Utilising the thermal storage of the earth with geoexchange ground loops.

Using the Earth as a Heat Exchange in Geoexchange Systems.

Did you know the Earth below our feet sits at a near stable temperature all year round?

Have you ever been down in a cave or in a wine cellar below the ground? Have you noticed that the temperature in these areas is very stable. Once we go down about 1.5m and up about to about 120m deep the temperature of the Earth stays relatively the same. In fact around Adelaide we expect to see ground temperatures between 16 to 19 deg c. To utilise the stable temperatures of the Earth for heating and cooling in a Geoexchange system we install what is referred to as ground loops.

What are Ground Loops

A ground loop consists of a series of pipes that are either installed horizontally in a trench (about 1.5m deep) or installed in a vertical bore hole (between 50m to 120m deep). The length, depth or size of the loop needed for a Geoexchange system is based on the heating and cooling load for the space the system is serving. There is no rule of thumb for working out how much loop will be required for a system, for this task we use a software system that takes into account the climate data for your area, the equipment to be installed and the heating and cooling loads for the home or building. The Loop is utilised by pumping a fluid (water and antifreeze) around inside the pipework which either carries heat into the ground for heat rejection when cooling is required or in the reverse absorbs heat when heating is required.

What causes the Earth to be like this?

There has been a lot of interest over the last few years in regards to Geothermal energy. This energy though is deep down and is generated by the core temperatures of the earth. With Geoexchange heating and cooling systems the loops are only installed in what we refer to as shallow ground (in the top 120m). The difference between the deep earth temperature caused by the core temperature and the shallow earth temperatures is that the stable temperatures in the ground at a shallow level is stored Solar Energy. So in actually fact we are using the Earth like a big thermal battery that is charged by the sun.

The Pipework

For the Geoexchange ground loops we install on our projects you will find us using a high-density polyethylene pipe(HDPE). HDPE pipe is widely used in a number of industries these days eg. Gas and Water mains distribution systems due to the fact it is tough, does not corrode and isn’t affected by any chemicals normally found in soil that copper or steel pipes can be affected by. A properly installed ground loop is expected to last well beyond the life expectancy of your home.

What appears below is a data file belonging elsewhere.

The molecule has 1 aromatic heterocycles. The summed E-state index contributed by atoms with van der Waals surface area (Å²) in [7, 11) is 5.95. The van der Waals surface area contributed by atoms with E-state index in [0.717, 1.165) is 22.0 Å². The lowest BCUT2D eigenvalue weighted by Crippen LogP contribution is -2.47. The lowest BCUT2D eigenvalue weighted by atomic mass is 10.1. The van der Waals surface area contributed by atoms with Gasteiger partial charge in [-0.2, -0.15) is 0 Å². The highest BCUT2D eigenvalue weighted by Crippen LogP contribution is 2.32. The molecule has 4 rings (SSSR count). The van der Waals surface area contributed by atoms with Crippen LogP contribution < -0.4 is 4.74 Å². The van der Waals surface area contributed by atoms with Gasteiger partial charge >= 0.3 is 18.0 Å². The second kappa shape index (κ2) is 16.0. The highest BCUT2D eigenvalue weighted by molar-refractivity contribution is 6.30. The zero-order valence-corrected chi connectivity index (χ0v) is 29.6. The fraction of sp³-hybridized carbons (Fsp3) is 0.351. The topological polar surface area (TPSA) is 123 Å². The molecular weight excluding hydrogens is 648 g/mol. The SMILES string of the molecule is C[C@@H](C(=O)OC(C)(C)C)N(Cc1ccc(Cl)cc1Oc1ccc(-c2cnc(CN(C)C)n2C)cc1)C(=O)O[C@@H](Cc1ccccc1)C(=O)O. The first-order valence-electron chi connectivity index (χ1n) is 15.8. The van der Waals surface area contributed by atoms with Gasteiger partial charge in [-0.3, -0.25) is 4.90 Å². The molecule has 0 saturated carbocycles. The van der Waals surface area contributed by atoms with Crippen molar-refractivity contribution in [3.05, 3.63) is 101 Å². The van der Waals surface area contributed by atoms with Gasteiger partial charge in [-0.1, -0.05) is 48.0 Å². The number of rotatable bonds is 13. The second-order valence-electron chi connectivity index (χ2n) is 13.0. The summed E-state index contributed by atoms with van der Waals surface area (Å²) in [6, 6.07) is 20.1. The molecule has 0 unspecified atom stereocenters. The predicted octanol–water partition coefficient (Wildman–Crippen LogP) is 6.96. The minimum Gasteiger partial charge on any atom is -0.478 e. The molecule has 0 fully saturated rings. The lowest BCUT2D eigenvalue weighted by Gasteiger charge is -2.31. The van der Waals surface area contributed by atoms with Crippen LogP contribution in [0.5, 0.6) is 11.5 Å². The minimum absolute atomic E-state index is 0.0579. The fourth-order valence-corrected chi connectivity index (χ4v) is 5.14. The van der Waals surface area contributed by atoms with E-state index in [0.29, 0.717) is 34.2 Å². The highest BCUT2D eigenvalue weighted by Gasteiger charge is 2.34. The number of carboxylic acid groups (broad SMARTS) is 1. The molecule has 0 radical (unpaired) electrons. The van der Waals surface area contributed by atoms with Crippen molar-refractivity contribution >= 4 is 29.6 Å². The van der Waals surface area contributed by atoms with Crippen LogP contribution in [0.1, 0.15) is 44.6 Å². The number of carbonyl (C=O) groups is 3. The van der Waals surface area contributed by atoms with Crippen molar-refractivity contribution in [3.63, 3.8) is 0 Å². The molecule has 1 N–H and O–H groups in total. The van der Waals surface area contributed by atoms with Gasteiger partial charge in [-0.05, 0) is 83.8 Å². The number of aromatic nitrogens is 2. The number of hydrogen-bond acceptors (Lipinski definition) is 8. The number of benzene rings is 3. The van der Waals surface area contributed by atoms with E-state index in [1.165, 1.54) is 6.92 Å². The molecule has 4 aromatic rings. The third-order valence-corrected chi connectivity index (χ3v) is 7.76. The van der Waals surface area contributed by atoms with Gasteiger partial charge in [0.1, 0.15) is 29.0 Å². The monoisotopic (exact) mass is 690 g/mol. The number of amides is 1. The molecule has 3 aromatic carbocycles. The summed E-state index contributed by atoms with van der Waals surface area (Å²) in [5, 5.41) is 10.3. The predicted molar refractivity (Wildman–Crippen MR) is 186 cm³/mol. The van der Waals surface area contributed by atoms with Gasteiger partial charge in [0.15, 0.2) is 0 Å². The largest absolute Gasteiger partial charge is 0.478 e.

Joining the pipework

To join HDPE pipe the fittings we use are referred to as electrofusion fittings. The fittings have a coil of wire inside them that when the correct current is passed through it melts (fuses) the pipe and fitting together. Once this process has taken place the fitting is left to cool down as per the manufacturer’s instruction.

Geoexchange ground loop Ubend being fusion welded to pipe prior to being installed in the vertical bore.

Vertical Loop Installation 

To undertake the installation of a vertical loop system we require the help of a special drill rig. The size of the hole drilled in the Earth is about 115mm in diameter and as mentioned earlier anywhere from 50 to 120 meters deep. Once the hole is drilled and the drill is retracted the HDPE pipe can be fed into the hole. In each hole there is two HDPE pipes that are joined at the bottom with a special U-Bend that is electrofused onto the two pipes and tested prior to being lowered into the hole. The two pipes create a circuit for fluid to pass through (down one side and up the other). After the loop is installed a special cement based grout is used to fill the space around the pipework in the hole to make sure that the maximum thermal transfer is achieved.

Vertical ground loops are the best option for installation where there is limited space or the ground is too rocky to dig trenches for a horizontal system.

Geothermal Industries drill rig on site in the Adelaide Hills.

Horizontal Loop Installation

To install a horizontal loop we use the help of an excavator to dig a series of trenches or a pit that we lay our pipework in prior to being backfilled. In most horizontal loops the trench that we dig will contain 3 pairs of pipes giving us 6 in total.

Horizontal loops are great for installing in location where there is plenty of space.

In our next blog installment we will continue our series looking at Geoexchange by exploring using a lake or dam as a heat exchange system.

If you would like to discuss Geoexchange in more detail and see if it is suitable for you please contact us.

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